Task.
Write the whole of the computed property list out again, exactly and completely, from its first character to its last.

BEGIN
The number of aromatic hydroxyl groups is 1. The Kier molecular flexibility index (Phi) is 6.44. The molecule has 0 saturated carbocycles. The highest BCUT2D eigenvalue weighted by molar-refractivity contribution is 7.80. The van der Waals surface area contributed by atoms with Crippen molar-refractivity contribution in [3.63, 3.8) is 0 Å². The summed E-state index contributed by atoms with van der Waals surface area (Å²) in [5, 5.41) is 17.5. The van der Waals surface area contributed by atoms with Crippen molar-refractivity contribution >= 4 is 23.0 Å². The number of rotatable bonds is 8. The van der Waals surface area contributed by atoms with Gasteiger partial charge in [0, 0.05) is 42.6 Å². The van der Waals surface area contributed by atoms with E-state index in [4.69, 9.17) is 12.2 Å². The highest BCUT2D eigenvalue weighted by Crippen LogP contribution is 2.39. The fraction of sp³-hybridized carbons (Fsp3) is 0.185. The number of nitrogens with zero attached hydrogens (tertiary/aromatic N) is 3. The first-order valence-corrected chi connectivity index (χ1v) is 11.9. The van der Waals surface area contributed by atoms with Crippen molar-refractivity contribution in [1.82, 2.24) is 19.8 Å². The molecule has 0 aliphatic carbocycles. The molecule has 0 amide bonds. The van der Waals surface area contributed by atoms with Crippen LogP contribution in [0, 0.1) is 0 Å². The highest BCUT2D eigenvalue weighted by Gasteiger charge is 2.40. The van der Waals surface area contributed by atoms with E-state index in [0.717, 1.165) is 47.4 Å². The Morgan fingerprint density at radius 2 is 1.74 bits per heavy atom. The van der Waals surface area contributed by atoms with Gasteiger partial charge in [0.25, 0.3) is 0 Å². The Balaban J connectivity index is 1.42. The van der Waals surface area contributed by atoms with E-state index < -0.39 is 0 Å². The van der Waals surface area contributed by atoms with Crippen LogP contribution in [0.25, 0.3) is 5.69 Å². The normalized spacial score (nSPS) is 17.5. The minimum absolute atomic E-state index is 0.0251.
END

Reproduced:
The number of aromatic hydroxyl groups is 1. The Kier molecular flexibility index (Phi) is 6.44. The molecule has 0 saturated carbocycles. The highest BCUT2D eigenvalue weighted by molar-refractivity contribution is 7.80. The van der Waals surface area contributed by atoms with Crippen molar-refractivity contribution in [3.63, 3.8) is 0 Å². The summed E-state index contributed by atoms with van der Waals surface area (Å²) in [5, 5.41) is 17.5. The van der Waals surface area contributed by atoms with Crippen molar-refractivity contribution >= 4 is 23.0 Å². The number of rotatable bonds is 8. The van der Waals surface area contributed by atoms with Gasteiger partial charge in [0, 0.05) is 42.6 Å². The van der Waals surface area contributed by atoms with E-state index in [4.69, 9.17) is 12.2 Å². The highest BCUT2D eigenvalue weighted by Crippen LogP contribution is 2.39. The fraction of sp³-hybridized carbons (Fsp3) is 0.185. The number of nitrogens with zero attached hydrogens (tertiary/aromatic N) is 3. The first-order valence-corrected chi connectivity index (χ1v) is 11.9. The van der Waals surface area contributed by atoms with Crippen molar-refractivity contribution in [1.82, 2.24) is 19.8 Å². The molecule has 0 aliphatic carbocycles. The molecule has 0 amide bonds. The van der Waals surface area contributed by atoms with Crippen LogP contribution in [0, 0.1) is 0 Å². The highest BCUT2D eigenvalue weighted by Gasteiger charge is 2.40. The van der Waals surface area contributed by atoms with E-state index in [0.717, 1.165) is 47.4 Å². The Morgan fingerprint density at radius 2 is 1.74 bits per heavy atom. The van der Waals surface area contributed by atoms with Gasteiger partial charge in [0.25, 0.3) is 0 Å². The Balaban J connectivity index is 1.42. The van der Waals surface area contributed by atoms with E-state index < -0.39 is 0 Å². The van der Waals surface area contributed by atoms with Crippen LogP contribution in [0.25, 0.3) is 5.69 Å². The normalized spacial score (nSPS) is 17.5. The minimum absolute atomic E-state index is 0.0251.